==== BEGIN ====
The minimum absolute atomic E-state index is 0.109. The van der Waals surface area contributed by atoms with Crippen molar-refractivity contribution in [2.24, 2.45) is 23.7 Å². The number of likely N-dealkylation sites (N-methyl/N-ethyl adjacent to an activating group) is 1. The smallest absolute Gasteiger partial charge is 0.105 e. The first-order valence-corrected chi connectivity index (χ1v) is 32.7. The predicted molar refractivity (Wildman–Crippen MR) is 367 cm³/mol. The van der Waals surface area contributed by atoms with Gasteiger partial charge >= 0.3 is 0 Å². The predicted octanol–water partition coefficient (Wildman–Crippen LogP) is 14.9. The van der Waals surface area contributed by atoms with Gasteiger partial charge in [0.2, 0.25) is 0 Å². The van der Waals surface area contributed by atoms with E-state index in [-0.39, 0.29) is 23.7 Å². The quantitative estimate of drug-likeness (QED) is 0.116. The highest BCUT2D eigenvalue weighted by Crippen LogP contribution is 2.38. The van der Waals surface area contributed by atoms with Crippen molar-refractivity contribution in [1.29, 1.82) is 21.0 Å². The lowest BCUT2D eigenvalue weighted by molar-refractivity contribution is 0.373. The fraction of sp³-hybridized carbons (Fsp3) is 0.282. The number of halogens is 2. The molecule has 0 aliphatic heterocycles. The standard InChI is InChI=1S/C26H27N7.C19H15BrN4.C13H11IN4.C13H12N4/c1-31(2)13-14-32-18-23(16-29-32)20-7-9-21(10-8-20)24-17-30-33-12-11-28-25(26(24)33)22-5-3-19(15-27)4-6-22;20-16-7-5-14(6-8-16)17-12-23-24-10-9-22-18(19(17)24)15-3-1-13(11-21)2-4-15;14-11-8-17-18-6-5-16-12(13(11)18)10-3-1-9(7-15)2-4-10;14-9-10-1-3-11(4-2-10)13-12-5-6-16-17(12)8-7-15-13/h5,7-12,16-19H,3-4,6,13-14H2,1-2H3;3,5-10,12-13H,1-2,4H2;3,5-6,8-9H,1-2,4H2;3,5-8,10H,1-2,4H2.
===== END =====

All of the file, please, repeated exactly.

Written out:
The minimum absolute atomic E-state index is 0.109. The van der Waals surface area contributed by atoms with Crippen molar-refractivity contribution in [2.24, 2.45) is 23.7 Å². The number of likely N-dealkylation sites (N-methyl/N-ethyl adjacent to an activating group) is 1. The smallest absolute Gasteiger partial charge is 0.105 e. The first-order valence-corrected chi connectivity index (χ1v) is 32.7. The predicted molar refractivity (Wildman–Crippen MR) is 367 cm³/mol. The van der Waals surface area contributed by atoms with Gasteiger partial charge >= 0.3 is 0 Å². The predicted octanol–water partition coefficient (Wildman–Crippen LogP) is 14.9. The van der Waals surface area contributed by atoms with Gasteiger partial charge in [0.2, 0.25) is 0 Å². The van der Waals surface area contributed by atoms with E-state index in [-0.39, 0.29) is 23.7 Å². The quantitative estimate of drug-likeness (QED) is 0.116. The highest BCUT2D eigenvalue weighted by Crippen LogP contribution is 2.38. The van der Waals surface area contributed by atoms with Crippen molar-refractivity contribution in [1.29, 1.82) is 21.0 Å². The lowest BCUT2D eigenvalue weighted by molar-refractivity contribution is 0.373. The fraction of sp³-hybridized carbons (Fsp3) is 0.282. The number of halogens is 2. The molecule has 0 aliphatic heterocycles. The standard InChI is InChI=1S/C26H27N7.C19H15BrN4.C13H11IN4.C13H12N4/c1-31(2)13-14-32-18-23(16-29-32)20-7-9-21(10-8-20)24-17-30-33-12-11-28-25(26(24)33)22-5-3-19(15-27)4-6-22;20-16-7-5-14(6-8-16)17-12-23-24-10-9-22-18(19(17)24)15-3-1-13(11-21)2-4-15;14-11-8-17-18-6-5-16-12(13(11)18)10-3-1-9(7-15)2-4-10;14-9-10-1-3-11(4-2-10)13-12-5-6-16-17(12)8-7-15-13/h5,7-12,16-19H,3-4,6,13-14H2,1-2H3;3,5-10,12-13H,1-2,4H2;3,5-6,8-9H,1-2,4H2;3,5-8,10H,1-2,4H2.